How did the PUP College of Communication come about? From its birthing years to its present status, many do not know about its roots and colorful history. Every COCian should learn and realize, that the road to independence and accomplishment was never that easy.
In the year 1973, a year after the proclamation of Presidential Decree 1081 or Martial Law, the Philippine College of Commerce conceived the Bachelor of Arts in Mass Communication (ABMC). In the mid-70s when development communication was at its peak, then Philippine College of Commerce (PCC) formed a group of educators to design a commerce-based AB Development Communication Program. When PCC was converted into the Polytechnic University of the Philippines (PUP) in 1978, a curriculum was designed by the Faculty of Arts and Sciences (FAS) which was called AB Development Communication.
In 1979, the Bachelor in Business Journalism Curriculum (BbuJ) was designed. A committee proposed the establishment of a Bachelor in Broadcast Journalism, a separate curriculum program for Broadcasting. Within the same year, BBRJ was renamed Bachelor in Broadcast Communication or BBRC and FAS turned into the College of Arts and Sciences (CAS). Bachelor in Business Journalism became Bachelor in Journalism or BJ in 1984.
Dr. Nemesio Prudente, upon his assumption to office as the University President in 1986 implemented the Department of Mass Communication. Dr. Rustica C. Carpio became the first Chairperson of DMC. In 1988, she proposed the establishment of the National Mass Communication Center and spearheaded the conversion of DMC to an Institute of Mass Communication. Dr. Carpio’s position paper was submitted to then-Senator Orlando Mercado and the latter authored Senate Bill Number 583 or “An Act Creating the Mass Communication Center of the Philippines.” Dr. Carpio was designated as the first Dean of the College of Languages and Mass Communication (CMLC) and concurrently served as DMC Chairperson in 1989.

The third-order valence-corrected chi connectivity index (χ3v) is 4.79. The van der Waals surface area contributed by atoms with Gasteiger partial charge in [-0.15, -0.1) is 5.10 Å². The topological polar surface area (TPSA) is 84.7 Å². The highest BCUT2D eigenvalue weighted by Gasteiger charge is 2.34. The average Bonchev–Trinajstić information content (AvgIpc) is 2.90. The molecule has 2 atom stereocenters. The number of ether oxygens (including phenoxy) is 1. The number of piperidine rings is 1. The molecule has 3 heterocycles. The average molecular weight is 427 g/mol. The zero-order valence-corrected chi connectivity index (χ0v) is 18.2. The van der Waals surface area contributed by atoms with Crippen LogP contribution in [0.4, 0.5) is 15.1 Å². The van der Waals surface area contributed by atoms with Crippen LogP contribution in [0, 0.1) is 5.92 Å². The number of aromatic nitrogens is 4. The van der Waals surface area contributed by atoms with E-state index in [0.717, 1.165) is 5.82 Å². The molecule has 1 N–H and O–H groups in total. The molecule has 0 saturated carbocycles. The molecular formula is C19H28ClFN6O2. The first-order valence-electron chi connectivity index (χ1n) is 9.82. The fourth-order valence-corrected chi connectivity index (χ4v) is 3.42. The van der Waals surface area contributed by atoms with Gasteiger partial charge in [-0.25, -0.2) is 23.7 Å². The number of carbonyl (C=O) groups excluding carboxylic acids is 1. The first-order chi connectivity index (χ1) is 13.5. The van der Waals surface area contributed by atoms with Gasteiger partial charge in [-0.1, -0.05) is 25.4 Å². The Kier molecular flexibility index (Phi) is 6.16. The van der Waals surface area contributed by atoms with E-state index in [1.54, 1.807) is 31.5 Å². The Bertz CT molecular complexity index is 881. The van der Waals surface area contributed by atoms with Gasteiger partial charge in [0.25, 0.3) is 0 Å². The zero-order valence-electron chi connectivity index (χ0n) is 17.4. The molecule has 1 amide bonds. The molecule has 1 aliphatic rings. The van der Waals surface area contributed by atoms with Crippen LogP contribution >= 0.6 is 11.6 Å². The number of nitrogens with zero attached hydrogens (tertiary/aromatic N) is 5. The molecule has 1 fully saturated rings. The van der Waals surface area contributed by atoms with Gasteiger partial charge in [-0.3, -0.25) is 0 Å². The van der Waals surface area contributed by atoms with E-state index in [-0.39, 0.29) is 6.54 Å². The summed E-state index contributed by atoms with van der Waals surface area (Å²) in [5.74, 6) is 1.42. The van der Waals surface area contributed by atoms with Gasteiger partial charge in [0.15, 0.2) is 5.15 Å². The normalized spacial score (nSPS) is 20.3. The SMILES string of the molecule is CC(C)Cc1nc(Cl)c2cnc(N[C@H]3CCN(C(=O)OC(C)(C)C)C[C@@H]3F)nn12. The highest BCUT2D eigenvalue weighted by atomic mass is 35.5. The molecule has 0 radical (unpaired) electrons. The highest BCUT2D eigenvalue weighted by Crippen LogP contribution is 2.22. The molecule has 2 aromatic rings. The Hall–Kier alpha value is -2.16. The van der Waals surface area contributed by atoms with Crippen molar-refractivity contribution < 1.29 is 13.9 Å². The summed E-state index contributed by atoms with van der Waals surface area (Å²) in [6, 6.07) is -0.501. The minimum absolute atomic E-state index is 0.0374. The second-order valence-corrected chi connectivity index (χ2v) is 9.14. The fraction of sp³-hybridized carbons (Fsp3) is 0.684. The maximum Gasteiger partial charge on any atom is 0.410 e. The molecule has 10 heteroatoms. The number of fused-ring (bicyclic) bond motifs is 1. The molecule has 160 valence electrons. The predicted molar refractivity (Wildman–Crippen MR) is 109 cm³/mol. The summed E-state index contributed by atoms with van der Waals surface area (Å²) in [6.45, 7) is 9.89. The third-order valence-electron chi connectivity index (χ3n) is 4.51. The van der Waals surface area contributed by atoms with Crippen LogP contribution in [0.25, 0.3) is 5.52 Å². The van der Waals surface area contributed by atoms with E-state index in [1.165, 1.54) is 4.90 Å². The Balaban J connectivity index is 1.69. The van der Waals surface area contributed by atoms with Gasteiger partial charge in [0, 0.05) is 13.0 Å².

On April 25, 1991, Senate Bill No. 583 was changed into Senate Bill No. 1791 by the Senate Committee on Public Information and Mass Media chaired by then-Senator Agapito Aquino. Without the amendment, with Senator Mercado as author, SB 1971 was approved. Thus, an edifice was put up at the NDC Compound along Anonas St., Sta. Mesa, Manila to serve as the Mass Communication Center which is also attached to PUP for administrative purposes.
In October 1993, the Department moved to its new home, the Mass Communication Center. It was inaugurated and blessed on December 13, 1993.
It was in May 2001 when the Department of Mass Communication realized its dream to become a College. The PUP Board of Regents approved the separation of DMC from CLMC and the College of Communication (COC) was born. Dr. Divina T. Pasumbal became the first Dean of the College of Communication
From then on, COC climbed its way from Level 1 to Level 4 Accreditation Status, soaring high as it earned significant achievements and recognition inside and outside the University, both locally and abroad.
Today, as it is about to turn 18 this July, carrying the theme “The Baby is now a Bae!” — the College of Communication, under the deanship of Dr. Divina T. Pasumbal continues to mirror the vision towards academic competence and excellence. The inclusion of the Bachelor in Advertising and Public Relations Program in the college is a true manifestation that this community is set to create a trend in communication education at par with international standards. Being one of the biggest communication schools in the Philippines, the COC upholds its commitment to provide quality communication education to a great number of economically-challenged but deserving and talented Filipino youths.
The opening celebration starts on the fourth week of July with booths, games, and gimmicks lined up by student organizations. The program opens with COC Convocation with mental health as its theme, while a climactic grand alumni homecoming is set for July 26 at Novotel, Cubao.
Credits: PUP Website Information, Inputs courtesy of Dr. Jose Reuben Q. Alagaran